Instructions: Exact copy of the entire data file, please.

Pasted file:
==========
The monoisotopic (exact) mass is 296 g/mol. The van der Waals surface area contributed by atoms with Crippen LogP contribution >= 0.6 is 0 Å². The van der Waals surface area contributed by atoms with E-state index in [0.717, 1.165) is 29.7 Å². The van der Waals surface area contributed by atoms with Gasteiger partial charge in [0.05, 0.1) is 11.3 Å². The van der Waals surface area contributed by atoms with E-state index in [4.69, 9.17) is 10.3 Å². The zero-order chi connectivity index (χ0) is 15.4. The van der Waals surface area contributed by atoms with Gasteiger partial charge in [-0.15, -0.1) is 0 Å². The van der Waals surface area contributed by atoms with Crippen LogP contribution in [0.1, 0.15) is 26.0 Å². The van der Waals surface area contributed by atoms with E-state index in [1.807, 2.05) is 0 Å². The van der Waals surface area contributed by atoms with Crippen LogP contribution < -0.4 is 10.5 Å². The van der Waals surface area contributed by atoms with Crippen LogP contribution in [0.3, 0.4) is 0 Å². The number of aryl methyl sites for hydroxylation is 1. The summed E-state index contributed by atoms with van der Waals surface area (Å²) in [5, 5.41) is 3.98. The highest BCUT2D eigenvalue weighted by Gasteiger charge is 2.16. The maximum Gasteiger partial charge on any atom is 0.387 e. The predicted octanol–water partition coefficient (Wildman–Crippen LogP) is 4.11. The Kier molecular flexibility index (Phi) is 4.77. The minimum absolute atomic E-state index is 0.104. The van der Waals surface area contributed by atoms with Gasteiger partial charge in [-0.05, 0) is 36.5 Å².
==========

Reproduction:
The monoisotopic (exact) mass is 296 g/mol. The van der Waals surface area contributed by atoms with Crippen LogP contribution >= 0.6 is 0 Å². The van der Waals surface area contributed by atoms with E-state index in [0.717, 1.165) is 29.7 Å². The van der Waals surface area contributed by atoms with Gasteiger partial charge in [0.05, 0.1) is 11.3 Å². The van der Waals surface area contributed by atoms with E-state index in [4.69, 9.17) is 10.3 Å². The zero-order chi connectivity index (χ0) is 15.4. The van der Waals surface area contributed by atoms with Gasteiger partial charge in [-0.15, -0.1) is 0 Å². The van der Waals surface area contributed by atoms with Crippen LogP contribution in [0.1, 0.15) is 26.0 Å². The van der Waals surface area contributed by atoms with E-state index in [1.807, 2.05) is 0 Å². The van der Waals surface area contributed by atoms with Crippen LogP contribution < -0.4 is 10.5 Å². The van der Waals surface area contributed by atoms with Crippen LogP contribution in [0.3, 0.4) is 0 Å². The number of aryl methyl sites for hydroxylation is 1. The summed E-state index contributed by atoms with van der Waals surface area (Å²) in [5, 5.41) is 3.98. The highest BCUT2D eigenvalue weighted by Gasteiger charge is 2.16. The maximum Gasteiger partial charge on any atom is 0.387 e. The predicted octanol–water partition coefficient (Wildman–Crippen LogP) is 4.11. The Kier molecular flexibility index (Phi) is 4.77. The minimum absolute atomic E-state index is 0.104. The van der Waals surface area contributed by atoms with Gasteiger partial charge in [-0.05, 0) is 36.5 Å².